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Every time I hear of AAPL hitting a new high, I think of that day, somewhere in the Amelio period, when I told my dad to buy in at $7.46. Well, that didn't happen.
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Old 03-18-12, 08:26 PM   #18
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Every time I hear of AAPL hitting a new high, I think of that day, somewhere in the Amelio period, when I told my dad to buy in at $7.46. Well, that didn't happen.
Yeah, but to be fair, the stock didn't really start climbing until a couple of years after Jobs' return, c. 2001 or so. I think you could have bought the stock for ten bucks or so back then. I also think it's quite possible the stock still has considerable upside. Also possible that it could stagnate and become another Intel or Microsoft and not go anywhere for a long time. But given the amazing realistic growth prospects for their core businesses in the next several years that downside scenario seems less likely. Interestingly, the downside scenario for this stock appears to be stagnation @ its current levels, not anything like a bubble bursting and a big plunge in share price. Because all the research does not point to a bubble at all. I'd like to see the numbers behind that odd assertion. That sounds like something that was pulled out of somebody's ass until somebody can show me the numbers that fly in the face of dozens of respected analysts whose very detailed and highly documented research indicates the opposite.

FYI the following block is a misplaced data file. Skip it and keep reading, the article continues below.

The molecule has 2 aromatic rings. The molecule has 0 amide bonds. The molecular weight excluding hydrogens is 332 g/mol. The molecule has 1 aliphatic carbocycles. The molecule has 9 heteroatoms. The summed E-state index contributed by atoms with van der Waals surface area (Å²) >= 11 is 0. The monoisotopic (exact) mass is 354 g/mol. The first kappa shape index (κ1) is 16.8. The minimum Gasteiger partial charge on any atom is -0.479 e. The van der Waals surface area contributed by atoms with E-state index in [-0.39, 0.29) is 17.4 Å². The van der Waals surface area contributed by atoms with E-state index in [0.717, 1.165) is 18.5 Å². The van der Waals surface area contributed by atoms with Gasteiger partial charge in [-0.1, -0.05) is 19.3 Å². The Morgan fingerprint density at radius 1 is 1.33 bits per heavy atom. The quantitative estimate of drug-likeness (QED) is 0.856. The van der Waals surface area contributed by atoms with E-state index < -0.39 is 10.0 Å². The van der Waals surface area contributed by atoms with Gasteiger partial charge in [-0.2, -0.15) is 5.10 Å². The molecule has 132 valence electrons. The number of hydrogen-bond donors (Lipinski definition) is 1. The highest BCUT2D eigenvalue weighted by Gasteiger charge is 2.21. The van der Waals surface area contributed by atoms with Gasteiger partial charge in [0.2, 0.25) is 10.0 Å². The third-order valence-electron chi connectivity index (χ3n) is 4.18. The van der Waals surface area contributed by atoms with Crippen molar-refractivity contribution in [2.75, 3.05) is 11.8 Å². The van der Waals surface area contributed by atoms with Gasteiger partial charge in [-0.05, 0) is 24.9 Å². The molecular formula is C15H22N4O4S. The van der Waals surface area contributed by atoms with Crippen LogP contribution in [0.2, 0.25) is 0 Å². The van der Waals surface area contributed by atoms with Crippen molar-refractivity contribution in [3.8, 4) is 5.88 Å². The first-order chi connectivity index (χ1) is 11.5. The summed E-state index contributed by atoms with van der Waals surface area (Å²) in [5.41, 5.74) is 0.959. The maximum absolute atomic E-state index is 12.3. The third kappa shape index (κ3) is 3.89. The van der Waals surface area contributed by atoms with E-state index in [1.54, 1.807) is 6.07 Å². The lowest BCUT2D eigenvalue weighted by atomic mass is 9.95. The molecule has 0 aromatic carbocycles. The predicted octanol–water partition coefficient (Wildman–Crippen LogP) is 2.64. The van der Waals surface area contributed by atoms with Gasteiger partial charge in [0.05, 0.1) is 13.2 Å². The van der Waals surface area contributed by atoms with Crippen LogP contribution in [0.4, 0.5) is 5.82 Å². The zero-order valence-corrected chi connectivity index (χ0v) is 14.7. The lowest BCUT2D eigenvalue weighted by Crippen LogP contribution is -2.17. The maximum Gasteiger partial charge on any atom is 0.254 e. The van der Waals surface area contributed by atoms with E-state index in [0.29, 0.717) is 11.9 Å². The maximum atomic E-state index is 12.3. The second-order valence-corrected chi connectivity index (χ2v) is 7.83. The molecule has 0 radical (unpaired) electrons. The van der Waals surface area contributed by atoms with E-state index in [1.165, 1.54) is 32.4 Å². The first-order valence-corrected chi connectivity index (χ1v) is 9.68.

Still, it's stocks. Anything can happen. Nobody understands better than a long experienced investor who has lost tens of thousands of dollars on bad stock choices over the years. But more winners than losers, hence my returns. You don't have to be right all the time to succeed at this, just most of the time.

Here's the #1 thing I've learned investing over the past 10+ years: if you can't wrap your head around the business model of the stock you're buying, don't go there. I got killed on bank stocks. Never again. Not because I don't think they can be a good investment, I realized I don't understand them.

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Old 03-19-12, 12:13 AM   #19
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you have to admit though, at one point in time, apple was about to croak with its various failed endeavors and RISC processors that were being constantly out performed by the 'inferior' AMD athlon64 processors.

Although, the crap RISC processors were the fault of motorola/IBM, if I remember correctly. AMD also had the same problem with their partnership with IBM a few years later.
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Old 03-19-12, 02:09 AM   #20
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and with smart phones and tablets becoming so popular RISC is back, and companies like Intel are odd man out with no products to offer.
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Old 03-19-12, 02:23 AM   #21
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Sure, if Apple is making a lot of money and IS about to pay a dividend then all is well. There are companies out there that don't pay dividends yet the fact that most don't mind is a perversion of the natural market.

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Old 03-19-12, 05:20 AM   #22